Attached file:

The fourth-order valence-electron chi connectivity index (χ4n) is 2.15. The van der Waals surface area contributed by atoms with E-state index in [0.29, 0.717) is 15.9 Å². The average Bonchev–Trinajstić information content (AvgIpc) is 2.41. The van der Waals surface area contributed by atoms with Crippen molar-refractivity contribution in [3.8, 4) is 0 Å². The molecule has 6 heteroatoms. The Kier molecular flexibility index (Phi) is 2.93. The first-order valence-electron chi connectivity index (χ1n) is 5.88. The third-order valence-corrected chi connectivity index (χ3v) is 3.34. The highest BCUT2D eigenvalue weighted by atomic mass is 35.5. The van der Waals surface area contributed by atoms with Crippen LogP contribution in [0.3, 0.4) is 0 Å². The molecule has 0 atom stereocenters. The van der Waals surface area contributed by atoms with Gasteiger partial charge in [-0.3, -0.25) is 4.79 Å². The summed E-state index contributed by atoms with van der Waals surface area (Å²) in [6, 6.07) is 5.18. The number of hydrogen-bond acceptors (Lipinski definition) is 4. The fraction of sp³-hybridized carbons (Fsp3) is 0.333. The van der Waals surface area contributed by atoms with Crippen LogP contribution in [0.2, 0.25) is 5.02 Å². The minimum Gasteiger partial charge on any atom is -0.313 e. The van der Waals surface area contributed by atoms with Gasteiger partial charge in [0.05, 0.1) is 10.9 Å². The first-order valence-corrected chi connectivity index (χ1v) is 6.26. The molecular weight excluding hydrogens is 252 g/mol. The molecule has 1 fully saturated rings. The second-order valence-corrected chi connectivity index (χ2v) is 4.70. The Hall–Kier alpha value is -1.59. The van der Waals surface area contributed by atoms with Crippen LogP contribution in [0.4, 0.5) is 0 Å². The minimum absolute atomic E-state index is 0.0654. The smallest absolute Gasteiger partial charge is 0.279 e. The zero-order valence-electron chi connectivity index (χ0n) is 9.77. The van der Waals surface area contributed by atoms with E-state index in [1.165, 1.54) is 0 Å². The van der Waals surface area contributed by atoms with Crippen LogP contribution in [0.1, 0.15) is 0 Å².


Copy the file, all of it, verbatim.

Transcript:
The fourth-order valence-electron chi connectivity index (χ4n) is 2.15. The van der Waals surface area contributed by atoms with E-state index in [0.29, 0.717) is 15.9 Å². The average Bonchev–Trinajstić information content (AvgIpc) is 2.41. The van der Waals surface area contributed by atoms with Crippen molar-refractivity contribution in [3.8, 4) is 0 Å². The molecule has 6 heteroatoms. The Kier molecular flexibility index (Phi) is 2.93. The first-order valence-electron chi connectivity index (χ1n) is 5.88. The third-order valence-corrected chi connectivity index (χ3v) is 3.34. The highest BCUT2D eigenvalue weighted by atomic mass is 35.5. The van der Waals surface area contributed by atoms with Crippen LogP contribution in [0.3, 0.4) is 0 Å². The molecule has 0 atom stereocenters. The van der Waals surface area contributed by atoms with Gasteiger partial charge in [-0.3, -0.25) is 4.79 Å². The summed E-state index contributed by atoms with van der Waals surface area (Å²) in [6, 6.07) is 5.18. The number of hydrogen-bond acceptors (Lipinski definition) is 4. The fraction of sp³-hybridized carbons (Fsp3) is 0.333. The van der Waals surface area contributed by atoms with Crippen LogP contribution in [0.2, 0.25) is 5.02 Å². The minimum Gasteiger partial charge on any atom is -0.313 e. The van der Waals surface area contributed by atoms with Gasteiger partial charge in [0.05, 0.1) is 10.9 Å². The first-order valence-corrected chi connectivity index (χ1v) is 6.26. The molecular weight excluding hydrogens is 252 g/mol. The molecule has 1 fully saturated rings. The second-order valence-corrected chi connectivity index (χ2v) is 4.70. The Hall–Kier alpha value is -1.59. The van der Waals surface area contributed by atoms with Crippen LogP contribution in [0.4, 0.5) is 0 Å². The minimum absolute atomic E-state index is 0.0654. The smallest absolute Gasteiger partial charge is 0.279 e. The zero-order valence-electron chi connectivity index (χ0n) is 9.77. The van der Waals surface area contributed by atoms with E-state index in [1.165, 1.54) is 0 Å². The van der Waals surface area contributed by atoms with Crippen LogP contribution in [0.1, 0.15) is 0 Å².